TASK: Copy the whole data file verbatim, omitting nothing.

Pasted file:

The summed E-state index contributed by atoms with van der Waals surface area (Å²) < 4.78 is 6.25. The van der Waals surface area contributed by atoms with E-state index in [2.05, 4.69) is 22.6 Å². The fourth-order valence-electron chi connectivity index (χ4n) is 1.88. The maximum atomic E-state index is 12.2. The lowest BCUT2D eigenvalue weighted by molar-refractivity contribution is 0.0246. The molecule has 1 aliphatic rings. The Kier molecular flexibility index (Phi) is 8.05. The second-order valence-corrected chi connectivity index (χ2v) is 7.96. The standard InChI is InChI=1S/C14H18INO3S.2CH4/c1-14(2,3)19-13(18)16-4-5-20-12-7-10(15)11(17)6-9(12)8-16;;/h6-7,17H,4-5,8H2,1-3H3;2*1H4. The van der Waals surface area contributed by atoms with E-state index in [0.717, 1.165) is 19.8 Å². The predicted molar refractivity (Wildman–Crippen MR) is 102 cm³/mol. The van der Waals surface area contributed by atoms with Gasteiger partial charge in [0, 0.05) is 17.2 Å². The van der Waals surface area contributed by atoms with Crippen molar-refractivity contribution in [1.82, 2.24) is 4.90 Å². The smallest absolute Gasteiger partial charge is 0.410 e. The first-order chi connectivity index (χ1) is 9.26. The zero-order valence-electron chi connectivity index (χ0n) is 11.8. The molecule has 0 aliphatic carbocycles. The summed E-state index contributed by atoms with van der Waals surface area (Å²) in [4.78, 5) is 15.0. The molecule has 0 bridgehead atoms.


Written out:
The summed E-state index contributed by atoms with van der Waals surface area (Å²) < 4.78 is 6.25. The van der Waals surface area contributed by atoms with E-state index in [2.05, 4.69) is 22.6 Å². The fourth-order valence-electron chi connectivity index (χ4n) is 1.88. The maximum atomic E-state index is 12.2. The lowest BCUT2D eigenvalue weighted by molar-refractivity contribution is 0.0246. The molecule has 1 aliphatic rings. The Kier molecular flexibility index (Phi) is 8.05. The second-order valence-corrected chi connectivity index (χ2v) is 7.96. The standard InChI is InChI=1S/C14H18INO3S.2CH4/c1-14(2,3)19-13(18)16-4-5-20-12-7-10(15)11(17)6-9(12)8-16;;/h6-7,17H,4-5,8H2,1-3H3;2*1H4. The van der Waals surface area contributed by atoms with E-state index in [0.717, 1.165) is 19.8 Å². The predicted molar refractivity (Wildman–Crippen MR) is 102 cm³/mol. The van der Waals surface area contributed by atoms with Gasteiger partial charge in [0, 0.05) is 17.2 Å². The van der Waals surface area contributed by atoms with Crippen molar-refractivity contribution in [1.82, 2.24) is 4.90 Å². The smallest absolute Gasteiger partial charge is 0.410 e. The first-order chi connectivity index (χ1) is 9.26. The zero-order valence-electron chi connectivity index (χ0n) is 11.8. The molecule has 0 aliphatic carbocycles. The summed E-state index contributed by atoms with van der Waals surface area (Å²) in [4.78, 5) is 15.0. The molecule has 0 bridgehead atoms.